Seven Decades of the Union: The Humanities and Materialism, Illustrated by a Memoir of John Tyler, with Reminiscences of Some of His Great Contemporaries. The Transition State of this Nation--its Dangers and Their Remedy
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Adams administration afterwards Amos Kendall Andrew Jackson annexation appointed arms bill Binney Buren Cabinet Calhoun called charter citizens City civil Clay Clay's colony Confederate Congress Constitution convention Court declared defeat Democratic doctrine duty election Executive faction faith father favor Federal government force Force Bill Free Soil friends Governor Grand Assembly gress hand Harrison honor House of Representatives instructions Jackson James James Cittie Jefferson John Tyler Judge White knew land Legare legislature Leigh liberty Littleton Waller Tazewell Locofocoism measure ment Monroe never nomination Nullification patriot peace political President protection question resolutions Rives seat secession Secretary Senate Sergeant Sir William Berkeley slavery South South Carolina sovereignty tariff tariff of 1828 territory Texas tion treason Treasury Union United States Bank Upshur veto Vice-President Virginia vote Washington Webster Whig party whilst William and Mary Williamsburg
Page 141 - To bear no malice nor hatred in my heart: To keep my hands from picking and stealing, and my tongue from evil speaking, lying, and slandering: To keep my body in temperance, soberness, and chastity : Not to covet nor...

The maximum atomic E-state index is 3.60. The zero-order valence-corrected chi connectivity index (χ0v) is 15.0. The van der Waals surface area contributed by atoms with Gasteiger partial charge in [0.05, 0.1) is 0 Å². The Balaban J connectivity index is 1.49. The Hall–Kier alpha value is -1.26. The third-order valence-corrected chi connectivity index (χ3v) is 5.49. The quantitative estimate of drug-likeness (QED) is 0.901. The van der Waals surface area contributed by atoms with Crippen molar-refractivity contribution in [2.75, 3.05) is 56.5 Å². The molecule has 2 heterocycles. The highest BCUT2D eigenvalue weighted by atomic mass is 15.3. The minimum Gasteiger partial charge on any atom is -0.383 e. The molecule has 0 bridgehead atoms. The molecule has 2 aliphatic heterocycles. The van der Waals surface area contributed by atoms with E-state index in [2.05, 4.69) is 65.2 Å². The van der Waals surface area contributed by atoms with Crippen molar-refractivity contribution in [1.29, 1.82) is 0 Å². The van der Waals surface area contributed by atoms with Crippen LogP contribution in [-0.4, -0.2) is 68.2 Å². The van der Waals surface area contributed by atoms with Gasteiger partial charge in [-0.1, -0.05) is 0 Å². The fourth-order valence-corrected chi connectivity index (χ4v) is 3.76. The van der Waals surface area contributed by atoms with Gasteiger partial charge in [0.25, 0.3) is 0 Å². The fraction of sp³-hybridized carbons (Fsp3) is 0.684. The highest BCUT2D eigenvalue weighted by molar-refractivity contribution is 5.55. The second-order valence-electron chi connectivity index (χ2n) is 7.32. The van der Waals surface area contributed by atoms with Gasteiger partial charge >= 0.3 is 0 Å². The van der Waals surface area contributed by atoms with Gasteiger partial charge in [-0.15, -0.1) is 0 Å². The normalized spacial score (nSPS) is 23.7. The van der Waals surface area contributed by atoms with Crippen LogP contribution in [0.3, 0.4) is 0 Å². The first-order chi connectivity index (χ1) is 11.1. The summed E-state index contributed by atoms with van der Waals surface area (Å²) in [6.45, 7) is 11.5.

Page 303 - THERE is a land, of every land the pride, Beloved by heaven, o'er all the world beside...
Page 206 - Crittenden) to distribute the proceeds of the sales of the public lands among the several states, was no stranger in this chamber.
Page 121 - He never stooped to the arena of partisan discussions, but in the consideration of important subjects, especially that of the removal of the public deposits from the Bank of the United States, he proved himself to be a statesman of high rank, and a most accomplished debater.
Page 18 - That Congress have no authority to interfere in the emancipation of slaves, or in the treatment of them in any of the states; it remaining with the several states alone to provide rules and regulations therein, which humanity and true policy may require.
Page 27 - Sway'd to her from their orbits as they moved, And girdled her with music. Happy he With such a mother! faith in womankind Beats with his blood, and trust in all things high Conies easy to him, and tho' he trip and fall He shall not blind his soul with clay.
Page 310 - I thank God, there are no free schools nor printing, and I hope we shall not have these hundred years, for learning has brought disobedience, and heresy, and sects into the world, and printing has divulged them, and libels against the best government.
Page 310 - I thank God there are no free schools nor printing, and I hope we shall not have these hundred years ; for learning has brought disobedience and heresy and sects into the world, and printing has divulged them, and libels against the best government. God keep us from both !" (33 2d Hening's Stats, at Large, p.